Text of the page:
Television stations

City of license/Market Station Channel
(TV/RF)
Owned Since Affiliation
Phoenix KNXV-TV 15 (15) 1985 ABC
Bakersfield, California KERO-TV 23 (10) 2011 ABC
KZKC-LP 42 2011 Azteca América
San Diego KGTV 10 (10) 2011 ABC
KZSD-LP 41 2011 Azteca América
Colorado Springs, Colorado KZKS-LP 23 2011 Azteca América
Denver KMGH-TV 7 (7) 2011 ABC
KZCO-LP 27 2011 Azteca América
Fort Collins, Colorado KZFC-LP 36 2011 Azteca América
TampaSt. Petersburg WFTS-TV 28 (29) 1986 ABC
West Palm Beach WPTV 5 (12) 1961 NBC
Indianapolis WRTV 6 (25) 2011 ABC
Baltimore WMAR-TV 2 (38) 1991 ABC
Detroit WXYZ-TV 7 (41) 1986 ABC
Kansas City, MOLawrence, KS KSHB-TV 41 (42) 1977 NBC
Cincinnati WCPO-TV ** 9 (22) 1949 ABC
ClevelandAkronCanton WEWS ** 5 (15) 1947 ABC
Tulsa KJRH-TV 2 (8) 1971 NBC

Scripps also operates Fox affiliate WFLX (channel 29) in West Palm Beach under a shared services agreement with that station's parent company, Raycom Media.

Former Scripps-owned stations

Television stations

City of license/Market Station Channel
TV / DT
Years Owned Current Status
San Francisco KCNS 38 / 39 2002–2006 MundoFox affiliate owned by NRJ TV
(managed by Titan TV Broadcast Group)
Bridgeport, CT – New York City WSAH 43 / 42 2002–2007 WZME, a Me-TV affiliate owned by NRJ TV
(managed by Titan TV Broadcast Group)
LawrenceBoston, MA WMFP 62 / 18 2002–2007 Me-TV affiliate owned by NRJ TV
(managed by Titan TV Broadcast Group)
WilsonRaleighDurham, N.C. WRAY-TV 30 / 42 2002–2006 Tri-State Christian Television owned-and-operated (O&O)
CantonCleveland, OH WOAC 67 / 47 2002–2006 WRLM, Tri-State Christian Television owned-and-operated (O&O)
Memphis WMCT/WMC-TV ** 5 / 5 1948–1993 NBC affiliate owned by Raycom Media
San Antonio KENS-TV ++ 5 / 39 1997 CBS affiliate owned by Belo Corporation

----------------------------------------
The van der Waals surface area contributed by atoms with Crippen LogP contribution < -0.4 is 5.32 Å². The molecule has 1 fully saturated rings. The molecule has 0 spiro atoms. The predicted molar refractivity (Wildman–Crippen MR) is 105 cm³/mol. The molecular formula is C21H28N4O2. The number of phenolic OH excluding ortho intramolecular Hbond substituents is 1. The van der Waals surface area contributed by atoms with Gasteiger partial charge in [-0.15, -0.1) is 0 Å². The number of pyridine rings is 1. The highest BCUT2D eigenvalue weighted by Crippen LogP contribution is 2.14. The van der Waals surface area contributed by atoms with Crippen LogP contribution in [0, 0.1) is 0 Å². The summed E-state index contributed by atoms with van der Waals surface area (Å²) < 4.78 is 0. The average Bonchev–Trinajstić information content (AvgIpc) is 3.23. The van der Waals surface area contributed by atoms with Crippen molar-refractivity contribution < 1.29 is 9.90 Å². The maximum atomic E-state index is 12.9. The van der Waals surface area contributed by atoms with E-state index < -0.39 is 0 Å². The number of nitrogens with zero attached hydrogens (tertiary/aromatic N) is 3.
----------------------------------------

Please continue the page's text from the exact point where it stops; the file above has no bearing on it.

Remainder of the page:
Radio stations

Market Station Current Status
Baltimore WBSB-FM-104.3 WCHH, owned by Clear Channel Communications
Cincinnati WCPO-1230 WDBZ, owned by Radio One
WUBE-FM-105.1 ** owned by Hubbard Broadcasting
Cleveland WEWS-FM-102.1 ** WDOK, owned by CBS Radio
Portland, Oregon KUPL-970 KUFO, owned by Alpha Broadcasting
KUPL-FM-98.5 owned by Alpha Broadcasting
Knoxville, Tennessee WNOX-990 WNML, owned by Cumulus Media
Memphis WMPS-680 WMFS, owned by Entercom
WMC-790 owned by Entercom
WMC-FM-99.7 ** owned by Entercom
San Antonio, Texas KENS-1160 ++ KRDY, owned by Disney/ABC

Notes:
** indicates a station that was built and signed-on by E.W. Scripps
++ indicates a station that was owned by Scripps but operated by Belo Corporation (via a time brokerage agreement) during Scripps' ownership

National Spelling Bee

Scripps also operates the national (US) spelling bee. The final competition is in Washington, DC and it is broadcast on ESPN and ABC. Lower levels are organized by the school, then county and eventually to the final competition.

Controversies

Scripps Local News has taken down several of NASA's YouTube videos on copyright claims, including the recent Curiosity rover landing.[17][18] These videos contained nothing but footage filmed and broadcast by NASA themselves.

Scripps owns and operates the The Commercial Appeal, which posted a controversial database listing Tennessee residents with permits to carry handguns.[19] The database is a public record in Tennessee, but had not previously been posted online.

Scripps owns and operates the Ventura County Star, which has faced many complaints involving its circulation practices rather than its editorial content. As of April 2, 2011, the Better Business Bureau listed ten (10) separate "significant" complaints from the previous three years, of which two alleged the company made unauthorized debits from customers' checking accounts, four alleged problems obtaining refunds, two alleged the company harassed a customer or former customer, two alleged improper billing, and two alleged delivery continuing after customers tried to cancel.[20] (The total number of allegations does not add to the total number of complaints because two complaints made multiple allegations.)

In May 2013, Scripps News Service discovered and published a security breach on the websites of Oklahoma-based TerraCom Inc. and an affiliate, YourTel America Inc. in which the personal information of tens of thousands of low-income Americans was publicly exposed. In response, the two companies accused Scripps of "hacking" and of violations of the Computer Fraud and Abuse Act.[21][22] The Illinois Attorney General Lisa Madigan subsequently announced an investigation into the two companies.[23]

Images

See also

References

External links

  • Scripps Corporate Site
  • Scripps Howard News Service

Template:White House James S. Brady Press Briefing Room Seating Chart